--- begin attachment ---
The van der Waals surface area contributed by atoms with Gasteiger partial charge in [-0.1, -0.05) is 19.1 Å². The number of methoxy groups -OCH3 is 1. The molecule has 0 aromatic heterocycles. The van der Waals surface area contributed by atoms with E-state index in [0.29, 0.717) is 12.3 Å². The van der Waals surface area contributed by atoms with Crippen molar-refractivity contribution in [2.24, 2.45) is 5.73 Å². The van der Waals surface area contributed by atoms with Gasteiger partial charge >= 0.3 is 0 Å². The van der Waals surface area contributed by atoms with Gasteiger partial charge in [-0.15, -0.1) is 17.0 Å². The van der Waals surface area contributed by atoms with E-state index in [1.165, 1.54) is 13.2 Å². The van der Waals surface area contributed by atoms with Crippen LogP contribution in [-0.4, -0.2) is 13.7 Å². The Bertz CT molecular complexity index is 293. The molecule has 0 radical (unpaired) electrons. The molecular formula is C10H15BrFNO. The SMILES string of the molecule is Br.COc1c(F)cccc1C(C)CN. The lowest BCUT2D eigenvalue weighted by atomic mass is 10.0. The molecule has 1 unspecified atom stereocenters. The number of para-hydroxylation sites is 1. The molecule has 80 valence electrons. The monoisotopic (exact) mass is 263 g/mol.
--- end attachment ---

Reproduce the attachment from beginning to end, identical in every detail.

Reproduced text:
The van der Waals surface area contributed by atoms with Gasteiger partial charge in [-0.1, -0.05) is 19.1 Å². The number of methoxy groups -OCH3 is 1. The molecule has 0 aromatic heterocycles. The van der Waals surface area contributed by atoms with E-state index in [0.29, 0.717) is 12.3 Å². The van der Waals surface area contributed by atoms with Crippen molar-refractivity contribution in [2.24, 2.45) is 5.73 Å². The van der Waals surface area contributed by atoms with Gasteiger partial charge >= 0.3 is 0 Å². The van der Waals surface area contributed by atoms with Gasteiger partial charge in [-0.15, -0.1) is 17.0 Å². The van der Waals surface area contributed by atoms with E-state index in [1.165, 1.54) is 13.2 Å². The van der Waals surface area contributed by atoms with Crippen LogP contribution in [-0.4, -0.2) is 13.7 Å². The Bertz CT molecular complexity index is 293. The molecule has 0 radical (unpaired) electrons. The molecular formula is C10H15BrFNO. The SMILES string of the molecule is Br.COc1c(F)cccc1C(C)CN. The lowest BCUT2D eigenvalue weighted by atomic mass is 10.0. The molecule has 1 unspecified atom stereocenters. The number of para-hydroxylation sites is 1. The molecule has 80 valence electrons. The monoisotopic (exact) mass is 263 g/mol.